John Howard's attempt to insert a preamble in the constitution made for an entertaining national debate when poet Les Murray helped him write what amounted to a flabby set of words that enshrined "mateship", railed against political correctness (in the guise of "fashion or ideology"), and recognised Indigenous people.
A different set of words finally made it to the vote, including a sentence that arguably stuck Indigenous people in the glass case of a museum, "honouring" them "for their deep kinship with their lands and for their ancient and continuing cultures which enrich the life of our country".
That preamble was soundly defeated 20 years ago. Now, we argue the point again.
Ken Wyatt knows better than most just how ambitious a timetable he has set himself for a referendum in the next three years on Indigenous recognition in the constitution.
"Constitutional propositions are not readily accepted by Australians," Wyatt said in 2017, mired as he was then in debate over the detail of the Uluru statement.
The real difficulty, though, is not in getting recognition through a referendum as it is in getting it to a referendum. How likely is it that Wyatt and the Coalition can unite the Indigenous population on a simple set of words acceptable to both sides of Parliament tout de suite, so it has time to go to a national vote?
Given the decade of debate and discussion and inquiry and convocation, perhaps the answer is not very.
Wyatt himself acknowledged this on Wednesday, telling the press club: "Constitutional recognition is too important to get wrong, and too important to rush."
He was the chairman of a parliamentary inquiry set up in 2013 for just this purpose: to report on how to recognise Indigenous people in the constitution. His inquiry, following the lead of an expert panel set up in 2010, came up with a simple set of words - essentially, recognising that Australia was first occupied by Aboriginal and Torres Strait islanders, acknowledging that indigenous people have a continuing relationship with their land and waters, and respecting the culture, language and heritage.
Constitutional recognition is too important to get wrong, and too important to rush.Indigenous Australians Minister Ken Wyatt
But it has become a whole lot more complicated since.
A Referendum Council was set up, a constitutional convention was held, and in 2017 the Uluru statement was issued. It called not simply for a set of words, but for a new Indigenous body to be enshrined in the constitution. The new body would be a "voice" for the first peoples to speak to Parliament.
The Voice, a term uniformly capitalised, is now Wyatt's focus, and through "co-design" - a fancy term for Aboriginal people being involved - he will try to pin down what, precisely, the voice will look like and how it will work.
"The Voice need not be a single national body but may involve local and regional structures", yet another parliamentary inquiry reported late last year. The voice that will ring in your ear when you heard those words is probably saying, remember ATSIC, or perhaps your memory goes back further still.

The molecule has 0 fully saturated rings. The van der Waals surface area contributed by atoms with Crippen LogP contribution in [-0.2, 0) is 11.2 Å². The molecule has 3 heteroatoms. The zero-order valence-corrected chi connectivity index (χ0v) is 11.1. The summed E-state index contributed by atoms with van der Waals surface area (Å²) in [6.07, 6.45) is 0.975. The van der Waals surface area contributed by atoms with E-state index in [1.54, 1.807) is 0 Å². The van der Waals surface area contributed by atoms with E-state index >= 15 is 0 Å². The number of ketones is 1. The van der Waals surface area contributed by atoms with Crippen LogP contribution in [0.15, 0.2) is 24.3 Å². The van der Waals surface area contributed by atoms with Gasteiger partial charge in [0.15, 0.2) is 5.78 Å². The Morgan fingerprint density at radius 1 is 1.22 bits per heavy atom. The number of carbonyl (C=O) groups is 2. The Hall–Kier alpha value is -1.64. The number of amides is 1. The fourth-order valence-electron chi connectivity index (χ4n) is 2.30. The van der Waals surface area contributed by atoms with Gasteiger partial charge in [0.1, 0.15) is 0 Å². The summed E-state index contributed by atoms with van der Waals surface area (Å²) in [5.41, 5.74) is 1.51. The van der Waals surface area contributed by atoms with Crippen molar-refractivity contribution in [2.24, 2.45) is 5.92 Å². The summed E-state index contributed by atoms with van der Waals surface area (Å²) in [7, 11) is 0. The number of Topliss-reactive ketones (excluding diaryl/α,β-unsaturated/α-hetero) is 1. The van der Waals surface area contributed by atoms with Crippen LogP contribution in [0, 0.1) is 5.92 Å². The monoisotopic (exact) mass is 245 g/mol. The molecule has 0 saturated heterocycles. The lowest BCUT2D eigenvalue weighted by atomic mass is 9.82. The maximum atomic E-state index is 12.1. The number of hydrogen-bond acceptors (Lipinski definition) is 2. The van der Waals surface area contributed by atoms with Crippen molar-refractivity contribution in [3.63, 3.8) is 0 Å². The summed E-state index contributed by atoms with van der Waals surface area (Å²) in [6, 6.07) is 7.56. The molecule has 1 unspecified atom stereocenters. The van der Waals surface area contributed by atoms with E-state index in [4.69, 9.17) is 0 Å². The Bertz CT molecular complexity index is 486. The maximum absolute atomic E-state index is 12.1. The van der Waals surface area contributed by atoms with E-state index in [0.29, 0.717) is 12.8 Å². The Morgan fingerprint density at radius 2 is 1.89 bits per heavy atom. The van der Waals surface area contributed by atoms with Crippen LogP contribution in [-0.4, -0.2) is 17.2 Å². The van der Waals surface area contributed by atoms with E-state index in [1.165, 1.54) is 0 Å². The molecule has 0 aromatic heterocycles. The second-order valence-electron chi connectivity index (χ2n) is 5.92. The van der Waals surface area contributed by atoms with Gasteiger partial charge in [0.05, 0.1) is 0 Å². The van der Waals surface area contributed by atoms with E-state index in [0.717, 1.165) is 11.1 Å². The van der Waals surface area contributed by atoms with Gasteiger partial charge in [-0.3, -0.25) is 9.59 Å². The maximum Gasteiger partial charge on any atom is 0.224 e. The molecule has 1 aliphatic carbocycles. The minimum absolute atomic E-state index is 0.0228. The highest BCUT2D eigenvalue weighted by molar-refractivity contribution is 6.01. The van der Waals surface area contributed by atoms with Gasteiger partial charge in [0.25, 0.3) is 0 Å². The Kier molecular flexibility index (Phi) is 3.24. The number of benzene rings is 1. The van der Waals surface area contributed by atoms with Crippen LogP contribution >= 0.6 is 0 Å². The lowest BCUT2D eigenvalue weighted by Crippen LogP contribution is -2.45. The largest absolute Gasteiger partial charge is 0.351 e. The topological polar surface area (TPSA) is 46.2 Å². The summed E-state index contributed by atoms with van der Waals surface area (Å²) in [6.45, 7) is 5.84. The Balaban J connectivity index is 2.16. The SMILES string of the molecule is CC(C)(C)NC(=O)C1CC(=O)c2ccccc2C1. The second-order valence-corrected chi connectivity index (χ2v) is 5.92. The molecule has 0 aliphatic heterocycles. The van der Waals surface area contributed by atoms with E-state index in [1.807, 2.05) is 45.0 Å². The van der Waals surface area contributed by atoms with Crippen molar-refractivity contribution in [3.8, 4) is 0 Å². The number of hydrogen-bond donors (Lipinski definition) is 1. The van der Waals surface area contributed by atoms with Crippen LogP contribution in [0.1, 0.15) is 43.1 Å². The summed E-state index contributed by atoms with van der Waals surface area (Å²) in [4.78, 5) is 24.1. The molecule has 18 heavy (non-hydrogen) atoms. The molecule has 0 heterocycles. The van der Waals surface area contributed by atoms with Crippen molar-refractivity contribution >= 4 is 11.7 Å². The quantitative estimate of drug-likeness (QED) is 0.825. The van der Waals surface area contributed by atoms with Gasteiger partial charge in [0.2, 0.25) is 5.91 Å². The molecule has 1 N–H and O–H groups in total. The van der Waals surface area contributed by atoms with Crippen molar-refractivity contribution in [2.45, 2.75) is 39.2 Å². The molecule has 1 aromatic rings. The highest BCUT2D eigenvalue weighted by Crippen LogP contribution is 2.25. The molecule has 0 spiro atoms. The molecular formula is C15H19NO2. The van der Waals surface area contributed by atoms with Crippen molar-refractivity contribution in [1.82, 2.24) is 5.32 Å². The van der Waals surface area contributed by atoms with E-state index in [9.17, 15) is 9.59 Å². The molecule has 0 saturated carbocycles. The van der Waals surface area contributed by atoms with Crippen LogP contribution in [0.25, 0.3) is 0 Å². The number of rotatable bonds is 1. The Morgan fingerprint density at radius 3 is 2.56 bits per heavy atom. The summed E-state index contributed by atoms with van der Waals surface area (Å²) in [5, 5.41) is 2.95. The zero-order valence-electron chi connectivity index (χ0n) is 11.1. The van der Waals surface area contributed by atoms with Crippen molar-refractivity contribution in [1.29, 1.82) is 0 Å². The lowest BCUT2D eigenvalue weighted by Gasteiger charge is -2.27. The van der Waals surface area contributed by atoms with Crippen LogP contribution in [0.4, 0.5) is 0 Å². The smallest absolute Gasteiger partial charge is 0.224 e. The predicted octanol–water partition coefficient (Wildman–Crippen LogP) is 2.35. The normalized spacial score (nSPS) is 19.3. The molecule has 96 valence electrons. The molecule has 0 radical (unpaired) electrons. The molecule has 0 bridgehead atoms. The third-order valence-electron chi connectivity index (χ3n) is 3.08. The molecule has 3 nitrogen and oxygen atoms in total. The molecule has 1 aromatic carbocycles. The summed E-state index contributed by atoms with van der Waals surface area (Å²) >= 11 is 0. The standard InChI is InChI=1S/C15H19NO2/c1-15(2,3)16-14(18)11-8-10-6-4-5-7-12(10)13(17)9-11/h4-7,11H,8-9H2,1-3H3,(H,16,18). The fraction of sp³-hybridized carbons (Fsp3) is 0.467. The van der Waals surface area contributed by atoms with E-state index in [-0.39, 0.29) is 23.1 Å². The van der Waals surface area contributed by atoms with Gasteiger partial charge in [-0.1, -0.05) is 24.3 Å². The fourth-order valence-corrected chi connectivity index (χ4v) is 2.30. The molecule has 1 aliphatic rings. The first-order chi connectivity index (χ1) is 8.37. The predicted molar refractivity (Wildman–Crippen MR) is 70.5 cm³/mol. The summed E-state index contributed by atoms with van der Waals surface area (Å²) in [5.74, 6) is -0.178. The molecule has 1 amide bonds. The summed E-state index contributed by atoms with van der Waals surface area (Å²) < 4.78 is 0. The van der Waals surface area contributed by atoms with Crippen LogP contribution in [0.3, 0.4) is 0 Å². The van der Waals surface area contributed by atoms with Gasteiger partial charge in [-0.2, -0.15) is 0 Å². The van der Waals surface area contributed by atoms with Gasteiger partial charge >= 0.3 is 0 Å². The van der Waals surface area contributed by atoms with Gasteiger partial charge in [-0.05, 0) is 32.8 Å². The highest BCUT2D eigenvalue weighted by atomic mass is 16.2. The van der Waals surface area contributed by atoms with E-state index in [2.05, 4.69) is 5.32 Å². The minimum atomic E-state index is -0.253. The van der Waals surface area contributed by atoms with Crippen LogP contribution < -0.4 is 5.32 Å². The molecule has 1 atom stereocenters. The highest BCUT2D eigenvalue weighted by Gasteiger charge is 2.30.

In 1973, Whitlam set up the National Aboriginal Consultative Committee, an elected group which advised the government on Indigenous affairs - a bit like "the Voice". It lasted just four years. In 1977 the government replaced it with the National Aboriginal Conference, with the same remit. It lasted till 1985.
In 1989, ATSIC followed, an Indigenous self-governing body with a bureaucracy, a $1.3 billion budget, a degree of autonomy, an elected indigenous board and an elected regional structure of 35 councils. But it, too, bit the dust, abolished with the stroke of a pen by John Howard in 2005.
This history of setting up Indigenous groups to advise government only to have governments bin them presumably explains the need for the new body to be enshrined in the constitution.
But there are two main problems with the Voice. First, no one has been able to define it. Last year's parliamentary inquiry reported "a lack of consensus on how to give effect to [the Voice] in practical terms", and "significant questions about the form and function of The Voice" and "a wide range of views on how best to resolve these questions".
Second, Malcolm Turnbull and Scott Morrison have both already rejected it, saying it would look like a third chamber of Parliament, and was too radical to pass a referendum.
Wyatt's speech on Wednesday was seen by some as breathing life back into the Voice, but his speech also suggested a reluctance to tie it to the constitution, as demanded by the Uluru statement. He defined the Voice as "a cry to all tiers of government to stop and listen to the voices of Indigenous Australians" rather than a specific constitutional body.
So it seems highly unlikely that anything as ambitious as a new Aboriginal body will make it anywhere near the constitution. And no one is any the wiser this week about what words recognising Indigenous Australians might finally make it to a referendum.
Reconciliation Australia chief executive Karen Mundine acknowledged the number of reports and inquiries over the past decade but said the significance of this week's announcement was "a bit of a re-setting of a relationship with this new government and a bit of a timetable and a bit of process on how we get to the next step and that makes me hopeful".
Reconciliation Australia co-chairman Tom Calma said while there was nothing in Wednesday's announcement he hadn't heard before, it moved things forward because there had never been a structure for "the Voice", but the government had now committed to a process that would come up with one.